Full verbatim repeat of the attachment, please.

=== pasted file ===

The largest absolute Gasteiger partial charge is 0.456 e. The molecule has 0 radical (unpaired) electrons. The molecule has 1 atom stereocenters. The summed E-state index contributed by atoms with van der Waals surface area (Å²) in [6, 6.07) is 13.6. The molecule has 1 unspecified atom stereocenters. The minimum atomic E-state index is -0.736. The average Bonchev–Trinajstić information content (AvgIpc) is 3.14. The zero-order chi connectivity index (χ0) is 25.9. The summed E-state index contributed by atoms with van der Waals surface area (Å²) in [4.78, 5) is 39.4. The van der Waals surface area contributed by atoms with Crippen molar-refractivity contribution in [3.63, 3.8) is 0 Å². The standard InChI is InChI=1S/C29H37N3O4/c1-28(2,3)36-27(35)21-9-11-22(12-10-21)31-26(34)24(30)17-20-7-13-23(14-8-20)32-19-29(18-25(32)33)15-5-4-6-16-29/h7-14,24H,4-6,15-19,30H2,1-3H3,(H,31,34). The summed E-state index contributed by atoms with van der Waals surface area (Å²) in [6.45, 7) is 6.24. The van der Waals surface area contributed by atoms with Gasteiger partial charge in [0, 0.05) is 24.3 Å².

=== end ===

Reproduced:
The largest absolute Gasteiger partial charge is 0.456 e. The molecule has 0 radical (unpaired) electrons. The molecule has 1 atom stereocenters. The summed E-state index contributed by atoms with van der Waals surface area (Å²) in [6, 6.07) is 13.6. The molecule has 1 unspecified atom stereocenters. The minimum atomic E-state index is -0.736. The average Bonchev–Trinajstić information content (AvgIpc) is 3.14. The zero-order chi connectivity index (χ0) is 25.9. The summed E-state index contributed by atoms with van der Waals surface area (Å²) in [4.78, 5) is 39.4. The van der Waals surface area contributed by atoms with Crippen molar-refractivity contribution in [3.63, 3.8) is 0 Å². The standard InChI is InChI=1S/C29H37N3O4/c1-28(2,3)36-27(35)21-9-11-22(12-10-21)31-26(34)24(30)17-20-7-13-23(14-8-20)32-19-29(18-25(32)33)15-5-4-6-16-29/h7-14,24H,4-6,15-19,30H2,1-3H3,(H,31,34). The summed E-state index contributed by atoms with van der Waals surface area (Å²) in [6.45, 7) is 6.24. The van der Waals surface area contributed by atoms with Gasteiger partial charge in [0, 0.05) is 24.3 Å².